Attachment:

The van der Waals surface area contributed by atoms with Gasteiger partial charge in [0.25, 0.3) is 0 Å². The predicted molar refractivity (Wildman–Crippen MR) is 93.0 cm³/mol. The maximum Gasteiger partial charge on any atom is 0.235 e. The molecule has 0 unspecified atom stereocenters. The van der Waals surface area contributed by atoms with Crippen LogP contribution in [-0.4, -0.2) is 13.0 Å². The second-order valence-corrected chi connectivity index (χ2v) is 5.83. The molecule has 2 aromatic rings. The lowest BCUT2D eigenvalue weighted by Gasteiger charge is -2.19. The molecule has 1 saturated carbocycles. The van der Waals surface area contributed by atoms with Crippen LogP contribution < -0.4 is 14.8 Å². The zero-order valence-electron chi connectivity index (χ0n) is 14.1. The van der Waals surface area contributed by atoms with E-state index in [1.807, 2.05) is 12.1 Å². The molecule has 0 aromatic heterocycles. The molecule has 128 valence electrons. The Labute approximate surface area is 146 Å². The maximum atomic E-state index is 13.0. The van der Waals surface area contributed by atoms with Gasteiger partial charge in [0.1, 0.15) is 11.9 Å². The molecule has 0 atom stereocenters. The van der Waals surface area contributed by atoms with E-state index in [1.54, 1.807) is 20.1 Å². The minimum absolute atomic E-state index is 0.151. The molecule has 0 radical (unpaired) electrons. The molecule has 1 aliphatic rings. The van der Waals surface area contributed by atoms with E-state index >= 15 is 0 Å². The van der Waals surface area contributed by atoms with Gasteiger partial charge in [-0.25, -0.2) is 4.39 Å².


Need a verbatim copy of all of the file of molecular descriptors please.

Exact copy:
The van der Waals surface area contributed by atoms with Gasteiger partial charge in [0.25, 0.3) is 0 Å². The predicted molar refractivity (Wildman–Crippen MR) is 93.0 cm³/mol. The maximum Gasteiger partial charge on any atom is 0.235 e. The molecule has 0 unspecified atom stereocenters. The van der Waals surface area contributed by atoms with Crippen LogP contribution in [-0.4, -0.2) is 13.0 Å². The second-order valence-corrected chi connectivity index (χ2v) is 5.83. The molecule has 2 aromatic rings. The lowest BCUT2D eigenvalue weighted by Gasteiger charge is -2.19. The molecule has 1 saturated carbocycles. The van der Waals surface area contributed by atoms with Crippen LogP contribution < -0.4 is 14.8 Å². The zero-order valence-electron chi connectivity index (χ0n) is 14.1. The van der Waals surface area contributed by atoms with E-state index in [1.807, 2.05) is 12.1 Å². The molecule has 0 aromatic heterocycles. The molecule has 128 valence electrons. The Labute approximate surface area is 146 Å². The maximum atomic E-state index is 13.0. The van der Waals surface area contributed by atoms with Gasteiger partial charge in [0.1, 0.15) is 11.9 Å². The molecule has 0 atom stereocenters. The van der Waals surface area contributed by atoms with E-state index in [1.54, 1.807) is 20.1 Å². The minimum absolute atomic E-state index is 0.151. The molecule has 0 radical (unpaired) electrons. The molecule has 1 aliphatic rings. The van der Waals surface area contributed by atoms with E-state index >= 15 is 0 Å². The van der Waals surface area contributed by atoms with Gasteiger partial charge in [-0.25, -0.2) is 4.39 Å².